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Flupyradifurone folly – Ignoring chemical environmental fate at our peril, and why the new neonic look-alike insecticide should be denied

By Meg Sears PhD, Co-chair Prevent Cancer Now

Flupyradifurone – doesn’t it just roll off the tongue? Linguistic gymnastics aside, this new insecticide (“flup”) is a chemical cousin to a host of bee-killing neonicotinoids (“neonics”). It was dubbed by the David Suzuki Foundation as the new F-word, and 100,000 Canadians called for it to stay in Bayer’s labs and out of our environment.

Flup is a systemic pesticide, that infiltrates the entire plant, from roots to pollen, shoots and fruit. The Task Force on Systemic Pesticides published the peer-reviewed Worldwide Integrated Assessment. This international collaboration of 29 scientists reviewed 800 reports, and warned that:

“present-day levels of pollution with neonicotinoids and fipronil [a similar insecticide] caused by authorized uses (i.e. following label rates and applying compounds as intended) frequently exceed the lowest observed adverse effect concentrations for a wide range of non-target species and are thus likely to have a wide range of negative biological and ecological impacts.”

Prevent Cancer Now’s submission to Health Canada reiterated that yet another persistent systemic insecticide with the same mode of action will do nothing good for Canada’s pollinators. We also questioned the relatively high certainty ascribed to the studies of this new chemical, with no independent research.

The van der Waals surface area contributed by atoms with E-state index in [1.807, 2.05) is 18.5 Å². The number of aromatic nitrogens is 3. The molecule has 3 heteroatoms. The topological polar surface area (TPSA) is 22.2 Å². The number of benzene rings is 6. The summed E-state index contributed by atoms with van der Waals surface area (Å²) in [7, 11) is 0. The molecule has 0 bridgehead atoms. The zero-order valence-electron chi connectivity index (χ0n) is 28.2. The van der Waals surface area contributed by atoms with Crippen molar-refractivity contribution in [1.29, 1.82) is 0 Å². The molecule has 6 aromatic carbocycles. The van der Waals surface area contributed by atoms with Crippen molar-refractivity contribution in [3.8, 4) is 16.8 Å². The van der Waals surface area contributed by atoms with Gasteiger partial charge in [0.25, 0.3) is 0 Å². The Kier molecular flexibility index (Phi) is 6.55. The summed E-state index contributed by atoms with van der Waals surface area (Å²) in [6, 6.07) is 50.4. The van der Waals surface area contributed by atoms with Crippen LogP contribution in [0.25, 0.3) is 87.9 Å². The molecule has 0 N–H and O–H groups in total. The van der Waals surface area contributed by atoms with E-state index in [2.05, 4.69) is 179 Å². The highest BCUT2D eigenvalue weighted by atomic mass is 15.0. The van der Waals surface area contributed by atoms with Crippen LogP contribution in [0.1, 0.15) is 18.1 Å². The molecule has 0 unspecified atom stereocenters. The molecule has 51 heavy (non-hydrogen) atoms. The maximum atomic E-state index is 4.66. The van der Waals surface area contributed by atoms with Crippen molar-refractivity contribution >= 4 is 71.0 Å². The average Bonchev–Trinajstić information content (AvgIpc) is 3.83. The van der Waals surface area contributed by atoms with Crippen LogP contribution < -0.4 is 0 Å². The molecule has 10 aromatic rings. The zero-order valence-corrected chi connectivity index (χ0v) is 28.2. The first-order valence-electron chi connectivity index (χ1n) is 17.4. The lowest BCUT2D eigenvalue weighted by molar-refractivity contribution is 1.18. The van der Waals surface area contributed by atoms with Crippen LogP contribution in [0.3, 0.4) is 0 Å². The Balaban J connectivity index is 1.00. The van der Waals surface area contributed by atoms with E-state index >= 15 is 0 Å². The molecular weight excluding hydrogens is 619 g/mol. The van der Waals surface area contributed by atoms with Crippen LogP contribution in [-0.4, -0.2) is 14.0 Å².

Perhaps as important as the science we know, is what is ignored. Most chemical breakdown products were not mentioned or at most superficially assessed, although some may be more toxic than the original insecticide. Environmental breakdown was also incomplete. According to the federal assessment (available here, or you can
request it from Health Canada), flup degrades to 6CNA (6-chloronicotinic acid). Bayer’s information for another neonic suggests that in the environment 6CNA turns into 2CP (2-chloropyridine). Other neonics also end up as 2CP.

2-CP is bad news. It has no known mechanism of environmental breakdown, and exhibits the properties of a carcinogen.

When asked repeatedly over the years, and as recently as November 2014, Health Canada indicated that they have no information whatsoever on 2CP in pesticides, or the air, water, food, soil, biota in general, or people of Canada.

Related good news is that Ontario will be restricting neonics as of 2017. We hope that the bees hang in, through two more years of neonic accumulation.

We ask, when will 2CP be on Health Canada’s and Environment Canada’s agenda?

Meg Sears PhD is an Ottawa environmental health researcher, and co-chair of Prevent Cancer Now

Also in the DECEMBER 2014 Issue of An Ounce

Published: December 22, 2014